To develop an animal-like articulated robotic tail, the most obvious and simplest approach is to directly mimic an animal’s tail structure, referred to as biomimetics. Our Robotics and Mechatronics Lab at Virginia Tech has developed a series of these, using universal joints as linkages and driving them either through flexible cables or via rigid transmission mechanisms. Each has its advantages: Rigid transmission can respond faster and achieve higher speeds, but the cable-driven ones have more degrees of freedom and can potentially be compliant to structures the way an animal’s tail is.
Directly mimicking the structure found in nature may be the most straightforward approach for developing animallike devices, but it may not be the most efficient or effective way for engineering implementation. For instance, when engineers were designing the first aircraft, they were certainly motivated by birds and other flying creatures. Eventually, though, they evolved their designs to use the logic and laws of physics. There is nothing like a fixed-wing plane with a gas turbine in nature.
This approach, usually referred to as bioinspiration, takes advantage of the basic principle, idea, or functionality of natural creations but synthesizes the hardware or implements the method based on realistic engineering considerations. For instance, pendulum tails are bioinspired since they are mainly mimicking the dynamics of an animal’s tail rather than its exact morphology.
Our lab has used bioinspiration to develop several articulated robotic tails.
One of them uses an actuator to drive a cable and pulley system to curl the tail while a separate system rotates the tail at the base. A revised version uses gears to couple adjacent links instead of driving each joint directly from centralized actuators; this tail also has two segments, so that it can produce S-shapes. This tail, known as Roll-Revolute-Revolute Robotic Tail (R3RT), has such an effective design and relatively robust hardware that we use it as the benchmark device for experiments on articulated tails.
For instance, we have used the R3RT to study how tails are used to assist locomotion when the ground contact cannot be guaranteed, such as in an unstructured environment with uncertain ground support. In these situations, the legs’ ability to stabilize and maneuver is severely hampered, so integrating a robotic tail on a legged robot would provide a means of influencing the robot dynamics independently of the legs’ ground contact.
Another reason to investigate this is because the inclusion of a tail into the system results in the legged robot having more control inputs to adjust its orientation. Therefore, the leg’s complexity (in terms of number of degrees of freedom) could be significantly reduced. This would enable a new type of robot locomotion where the tail would carry the burden of stabilization and maneuvering while the legs would be primarily responsible for propulsion. This new paradigm of a reduced complexity quadruped would be a significant shift from the traditional locomotion paradigm, such as those used in Boston Dynamics’ Spot dog-shape robot, where the stabilization and maneuvering are achieved by planning proper leg motions.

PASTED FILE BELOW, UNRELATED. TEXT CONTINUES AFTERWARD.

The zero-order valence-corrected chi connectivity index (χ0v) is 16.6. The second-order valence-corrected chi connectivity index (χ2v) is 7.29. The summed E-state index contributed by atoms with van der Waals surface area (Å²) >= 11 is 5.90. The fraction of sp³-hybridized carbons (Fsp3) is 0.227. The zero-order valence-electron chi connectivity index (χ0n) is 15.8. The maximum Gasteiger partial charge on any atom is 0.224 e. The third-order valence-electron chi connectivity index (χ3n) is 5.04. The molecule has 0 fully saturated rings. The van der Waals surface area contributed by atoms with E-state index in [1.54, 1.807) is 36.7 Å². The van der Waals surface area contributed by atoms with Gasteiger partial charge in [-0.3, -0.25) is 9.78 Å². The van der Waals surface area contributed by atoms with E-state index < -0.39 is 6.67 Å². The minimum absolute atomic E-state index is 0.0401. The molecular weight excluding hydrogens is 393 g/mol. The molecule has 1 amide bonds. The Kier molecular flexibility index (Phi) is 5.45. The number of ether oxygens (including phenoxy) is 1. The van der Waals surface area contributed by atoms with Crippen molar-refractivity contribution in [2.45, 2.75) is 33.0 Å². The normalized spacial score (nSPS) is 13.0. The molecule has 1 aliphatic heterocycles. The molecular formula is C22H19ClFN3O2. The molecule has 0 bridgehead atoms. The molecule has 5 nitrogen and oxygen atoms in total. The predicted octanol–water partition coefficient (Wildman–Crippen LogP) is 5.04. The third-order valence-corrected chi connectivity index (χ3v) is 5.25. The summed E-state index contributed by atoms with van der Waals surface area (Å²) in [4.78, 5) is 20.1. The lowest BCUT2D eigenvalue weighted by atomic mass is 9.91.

In the lab, we didn’t yet connect the tail to an actual robot, instead feeding sensor data from the tail into a software model of a quadruped whose legs had only two degrees of freedom. (Basically, the legs moved at the hips and bent at the knee and ankles.) We simulated a case where the robot would jump in the air and swing its tail to reorient its body, as does a cheetah. In another test, the tail rolled from side to side in order to help the robot regain its balance. In both instances, we were able to show that the tail should be able to allow a robot with very simple legs to perform complex maneuvering, though obviously those results need to be validated in physical experiments.
Those experiments were static; the simulated robot was not walking. We have also conducted some experiments with a simulation of an even more simplified quadruped, one using the Bioinspired One-degree-of-freedom Leg for Trotting (BOLT) which we have developed. We have data from a physical model of the leg and used that to simulate a model of a reduced complexity quadruped. Now, we have modeled dynamic motion with a pendulum-style tail rather than an articulated one, but even such a limited tail was able to provide stability as the robot ran with a bounding gait and enable a (somewhat) graceful landing when airborne. It’s expected that a fully articulated tail would perform even better, since such a tail would be able to control all the three torso motions—the yaw, pitch, and roll motions—which a pendulum tail cannot do.
Advantage in Mobility
This research is promising, but there is still a long way to go to completely decode the advantage of tails on animals— and for robots. However, for the impending future, there are certain foreseeable concrete tasks that we plan to do. The first task is to improve the robotic tail hardware to make it more reliable and efficient. The second is to build the quadruped robot hardware and to develop dynamic locomotion algorithms for the R3RT case.
So far, the choice of the reduced complexity quadruped is mainly based on engineering considerations. Performing a study that involves the incorporation of an articulated robotic tail on a general legged platform (without reducing leg complexity) as a complete coupled physical system will, of course, be the ultimate test. Only then will we be able to qualitatively and quantitatively measure the tail’s effectiveness in providing a legged robot with effective maneuvering and stabilization functions, since such a setup is closer to the natural observations seen in animals.
If tails do provide an advantage in mobility, then it seems likely that they will help robots walk and run in a way that seems more natural to people. Rather than the machine-like steps of the NYPD’s robotic dog, future robots may be able to move in ways that seem less alienating and more inviting.